CampAIgn Review: KitKat and Maurice Blackburn experiment with AI

In Campaign Review, Mumbrella invites industry creatives and strategists to offer their views on recent ad campaigns. This week, Mumbrella asked Thinkerbell's Tom Wenborn and Affinity's Will Nichols to share their thoughts on some interesting AI-led executions from KitKat and Maurice Blackburn.

Brand: KitKat

Campaign: ‘AI made this ad so we could have a break’ 

Agency:  Wunderman Thompson

The verdict: An earlier adapter but doesn’t quite land with all audiences

Tom Wenborn, executive creative director at Thinkerbell, gave it a 4/10, saying:

I’ll resist the urge to ask A.I to tell me what I think of these two A.I based pieces of work, instead relying on my blunt lack of human intelligence.

The KitKat ‘Have a break’ platform is a beautiful, enduring thing, that at times gets abused by first thoughts or new trends. In this case, it’s both a first thought and jumping on a trend. I put self-referential work in the ‘first thoughts’ bucket: it feels like it’s relevant to the agency and marketing department, but potentially loses its punch on the rest of society. However, if KitKat had partnered with Netflix to create this then I would feel a whole lot different about it.

Will Nichols, chief strategy officer at Affinity, gave it a 5/10, saying:

There’s been plenty of talk throughout ad agencies around the impact of AI on what we do, so it was only a matter of time before we started to see executions coming into the market openly using tools like MidJourney, ChatGPT etc. And while the first movers have an advantage, I have a feeling we’re going to see better applications of the technology as time passes.

And for me this KitKat work perfectly sums that up. The campaign ‘Have a break, have a KitKat’ is iconic (it’s actually been running since the 1950s). And the strategic idea is good – using Al to do the ad, so the agency team can take a break. But the execution falls a bit flat for me. I must admit the first time I watched it, I didn’t get it. I thought I might have been missing something. I had to re-watch it to get it. My main gripe was that the voice over ran way too fast. I was also distracted by the production values – it felt pretty low budget and “half decent” as they openly admit to.

But on reflection, this is a perfect example of knowing – and connecting with – your target audience. I’m not Gen Z, but my son is, so I asked him to take a look. He found it funny, and got it first time. Which goes to show, we always need to think about our intended target market who are, not necessarily what the advertising industry thinks (ironic given how much we like to self-critique).

Me: 5/10
My son: 8/10

Brand: Maurice Blackburn

Campaign: ‘Exhibit A-i: The Refugee Account’

Agency: Howatson+Company

The verdict: Simple and impactful, but perhaps not a clear enough connection to the brand

Tom gave it a 8.5/10, saying:

Personally I think Howatson+Co is creating some of the best work in the region. They’re converting genuinely engaging insights into intelligent concepts and then crafting them relentlessly. This piece is no exception. It’s important work that they’ve managed to capture with a simple idea, and the gravity of the content almost makes you forget that A.I image creation is a global trend right now. My only qualm with some of H+C’s work has been the lack of impact or visibility for the brand, but from what I can see this has got some mainstream traction and Maurice Blackburn is integrated well. It’s the type of work that could potentially generate momentum in society and lead to change… Hopefully it will.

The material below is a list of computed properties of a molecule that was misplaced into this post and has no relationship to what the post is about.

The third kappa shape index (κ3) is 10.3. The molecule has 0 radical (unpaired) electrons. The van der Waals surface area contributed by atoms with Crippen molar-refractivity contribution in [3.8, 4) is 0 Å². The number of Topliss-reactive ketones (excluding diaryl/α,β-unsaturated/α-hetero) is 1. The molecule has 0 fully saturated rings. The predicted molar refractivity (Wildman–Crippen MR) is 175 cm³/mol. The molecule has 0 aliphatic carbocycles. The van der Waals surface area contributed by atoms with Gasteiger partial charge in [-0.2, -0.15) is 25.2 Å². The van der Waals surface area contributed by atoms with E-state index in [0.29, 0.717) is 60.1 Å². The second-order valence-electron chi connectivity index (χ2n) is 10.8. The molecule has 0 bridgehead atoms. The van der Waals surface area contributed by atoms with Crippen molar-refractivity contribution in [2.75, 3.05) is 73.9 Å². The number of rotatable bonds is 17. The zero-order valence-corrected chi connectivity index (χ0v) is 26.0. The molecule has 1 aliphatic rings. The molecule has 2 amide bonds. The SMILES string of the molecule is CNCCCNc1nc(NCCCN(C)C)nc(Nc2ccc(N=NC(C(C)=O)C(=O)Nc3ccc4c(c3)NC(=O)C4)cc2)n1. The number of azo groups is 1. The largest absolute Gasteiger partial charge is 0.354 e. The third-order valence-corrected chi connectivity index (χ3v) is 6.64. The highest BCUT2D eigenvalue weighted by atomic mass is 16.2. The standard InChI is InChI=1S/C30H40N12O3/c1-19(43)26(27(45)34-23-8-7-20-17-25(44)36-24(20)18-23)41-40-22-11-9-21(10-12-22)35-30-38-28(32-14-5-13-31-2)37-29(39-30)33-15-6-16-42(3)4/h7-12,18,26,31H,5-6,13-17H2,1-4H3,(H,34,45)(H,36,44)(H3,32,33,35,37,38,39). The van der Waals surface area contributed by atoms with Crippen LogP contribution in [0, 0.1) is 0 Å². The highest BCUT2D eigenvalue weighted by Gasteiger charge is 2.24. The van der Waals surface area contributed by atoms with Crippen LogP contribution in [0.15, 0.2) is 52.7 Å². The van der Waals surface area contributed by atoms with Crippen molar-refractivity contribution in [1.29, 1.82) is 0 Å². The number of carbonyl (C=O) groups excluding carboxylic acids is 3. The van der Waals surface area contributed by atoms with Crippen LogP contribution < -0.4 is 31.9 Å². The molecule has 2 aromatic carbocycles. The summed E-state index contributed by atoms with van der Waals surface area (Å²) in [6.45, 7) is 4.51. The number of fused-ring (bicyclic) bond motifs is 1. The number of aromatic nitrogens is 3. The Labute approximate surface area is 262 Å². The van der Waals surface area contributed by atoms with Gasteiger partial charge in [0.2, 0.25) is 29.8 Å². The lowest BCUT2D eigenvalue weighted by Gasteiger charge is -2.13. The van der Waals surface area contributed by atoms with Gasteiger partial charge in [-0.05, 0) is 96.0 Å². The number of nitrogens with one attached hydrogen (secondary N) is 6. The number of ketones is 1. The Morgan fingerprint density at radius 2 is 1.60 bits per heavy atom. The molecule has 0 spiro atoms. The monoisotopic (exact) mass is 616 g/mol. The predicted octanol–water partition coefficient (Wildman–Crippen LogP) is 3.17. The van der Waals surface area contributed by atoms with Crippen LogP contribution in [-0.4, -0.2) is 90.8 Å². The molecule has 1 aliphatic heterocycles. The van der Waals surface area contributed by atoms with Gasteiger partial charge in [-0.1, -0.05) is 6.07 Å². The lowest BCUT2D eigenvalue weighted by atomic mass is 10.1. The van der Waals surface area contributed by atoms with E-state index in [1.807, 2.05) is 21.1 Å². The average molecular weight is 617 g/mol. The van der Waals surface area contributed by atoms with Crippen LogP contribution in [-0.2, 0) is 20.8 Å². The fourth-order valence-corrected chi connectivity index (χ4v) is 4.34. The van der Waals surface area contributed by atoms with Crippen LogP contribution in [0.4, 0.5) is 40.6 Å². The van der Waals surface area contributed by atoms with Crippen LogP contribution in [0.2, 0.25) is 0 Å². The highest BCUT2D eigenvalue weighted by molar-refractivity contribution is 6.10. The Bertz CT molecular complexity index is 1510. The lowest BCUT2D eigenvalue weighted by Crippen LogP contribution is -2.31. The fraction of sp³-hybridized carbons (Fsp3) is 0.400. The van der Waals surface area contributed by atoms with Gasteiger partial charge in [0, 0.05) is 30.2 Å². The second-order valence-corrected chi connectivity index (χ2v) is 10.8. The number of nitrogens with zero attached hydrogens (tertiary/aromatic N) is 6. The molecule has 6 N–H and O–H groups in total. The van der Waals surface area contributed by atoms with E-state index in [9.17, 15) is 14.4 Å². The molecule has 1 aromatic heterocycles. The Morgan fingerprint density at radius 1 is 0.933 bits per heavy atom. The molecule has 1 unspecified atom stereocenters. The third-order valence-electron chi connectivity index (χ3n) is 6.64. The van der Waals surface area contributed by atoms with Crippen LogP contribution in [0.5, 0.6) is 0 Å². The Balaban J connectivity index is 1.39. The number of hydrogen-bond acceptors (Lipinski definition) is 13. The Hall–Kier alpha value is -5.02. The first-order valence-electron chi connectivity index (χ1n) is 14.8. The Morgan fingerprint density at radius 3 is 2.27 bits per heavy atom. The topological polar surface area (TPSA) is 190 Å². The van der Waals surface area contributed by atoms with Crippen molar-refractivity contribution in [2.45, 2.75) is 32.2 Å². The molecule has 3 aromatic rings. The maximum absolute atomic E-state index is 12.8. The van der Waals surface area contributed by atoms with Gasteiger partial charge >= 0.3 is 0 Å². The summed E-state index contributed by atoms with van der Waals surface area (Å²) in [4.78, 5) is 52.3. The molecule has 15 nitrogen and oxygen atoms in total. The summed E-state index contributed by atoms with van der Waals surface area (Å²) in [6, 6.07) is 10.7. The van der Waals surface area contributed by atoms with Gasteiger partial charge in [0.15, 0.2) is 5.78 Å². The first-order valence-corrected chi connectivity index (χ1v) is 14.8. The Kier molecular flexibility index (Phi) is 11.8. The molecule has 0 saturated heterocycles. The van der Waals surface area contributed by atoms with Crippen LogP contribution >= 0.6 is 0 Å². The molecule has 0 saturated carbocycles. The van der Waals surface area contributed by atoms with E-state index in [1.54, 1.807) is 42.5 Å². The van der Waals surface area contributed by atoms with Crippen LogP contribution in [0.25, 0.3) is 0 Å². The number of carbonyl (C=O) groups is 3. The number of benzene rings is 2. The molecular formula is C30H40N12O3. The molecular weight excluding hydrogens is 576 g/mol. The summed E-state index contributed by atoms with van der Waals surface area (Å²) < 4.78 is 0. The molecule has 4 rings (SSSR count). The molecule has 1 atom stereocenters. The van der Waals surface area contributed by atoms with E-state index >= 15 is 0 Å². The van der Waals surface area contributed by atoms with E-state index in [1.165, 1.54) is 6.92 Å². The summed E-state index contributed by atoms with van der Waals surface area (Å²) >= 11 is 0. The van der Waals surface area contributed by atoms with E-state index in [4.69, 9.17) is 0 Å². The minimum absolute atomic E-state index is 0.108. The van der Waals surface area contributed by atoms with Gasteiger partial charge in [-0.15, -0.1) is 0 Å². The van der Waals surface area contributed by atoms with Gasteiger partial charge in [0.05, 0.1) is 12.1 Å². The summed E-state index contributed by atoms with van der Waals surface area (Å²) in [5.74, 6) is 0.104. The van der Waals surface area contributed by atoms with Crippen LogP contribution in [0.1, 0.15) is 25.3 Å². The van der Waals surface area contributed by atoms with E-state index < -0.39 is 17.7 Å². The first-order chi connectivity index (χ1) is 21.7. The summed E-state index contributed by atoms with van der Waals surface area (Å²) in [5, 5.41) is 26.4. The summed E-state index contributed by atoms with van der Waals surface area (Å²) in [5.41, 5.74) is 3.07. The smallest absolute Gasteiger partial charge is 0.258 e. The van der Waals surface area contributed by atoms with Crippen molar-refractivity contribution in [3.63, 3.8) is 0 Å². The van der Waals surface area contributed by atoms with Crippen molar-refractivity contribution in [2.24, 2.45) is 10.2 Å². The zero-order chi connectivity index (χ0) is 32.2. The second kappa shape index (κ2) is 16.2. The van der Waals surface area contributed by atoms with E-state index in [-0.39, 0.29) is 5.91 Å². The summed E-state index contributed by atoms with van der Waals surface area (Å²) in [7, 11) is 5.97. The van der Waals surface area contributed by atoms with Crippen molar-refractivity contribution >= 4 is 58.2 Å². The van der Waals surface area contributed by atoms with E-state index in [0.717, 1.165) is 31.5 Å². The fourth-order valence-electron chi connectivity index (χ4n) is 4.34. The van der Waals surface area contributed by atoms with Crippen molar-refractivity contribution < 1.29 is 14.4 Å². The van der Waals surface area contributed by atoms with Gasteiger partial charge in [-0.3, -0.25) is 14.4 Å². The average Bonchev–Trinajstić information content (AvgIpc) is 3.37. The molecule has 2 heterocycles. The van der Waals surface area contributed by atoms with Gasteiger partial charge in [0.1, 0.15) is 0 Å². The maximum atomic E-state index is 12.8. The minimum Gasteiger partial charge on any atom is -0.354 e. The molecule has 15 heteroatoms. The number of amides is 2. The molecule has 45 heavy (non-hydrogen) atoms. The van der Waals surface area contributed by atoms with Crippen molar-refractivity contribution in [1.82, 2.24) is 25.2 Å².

Will gave it a 7/10, saying:

Our second AI driven execution of the week and a very different use of the technology to KitKat’s.

There’s no doubting the emotional impact of this campaign. The Australian policy of offshore detention has been incredibly sensitive for a long time, but with the centres located off-shore it’s been a case of out of sight out of mind for many Australians.

Creatively I really loved this campaign – bringing the harrowing statements of the refugees to life through AI is undoubtedly a powerful use of the technology. The fact that Al has created such genuinely realistic portraits of the events is confronting on a few levels given we live in an age struggling to come to grips with the impact of fake news and deep fake imagery.

However, whilst the impact was unquestionable, what was missing for me was the clear connection to Maurice Blackburn. While I understand they want to document their work, and leave a legacy beyond hundreds of pages of testimony, the outcomes from this campaign are unclear. What do we want the user to do after seeing this? If you go to the website, there are some subtle prompts to sharing on social media. And whilst the campaign seems to work to raise awareness with the issue of off-shore detention, l’m not sure of the benefit for Maurice Blackburn. Indeed, if you don’t see the PR you could easily miss that they were the client.

Surely a huge investment for such an uncertain return.

Creativity: 8/10
ROI: 4/10

As told to Kalila Welch. If you’re a senior creative or strategist who would like to take part in a future Campaign Review, please email Kalila at


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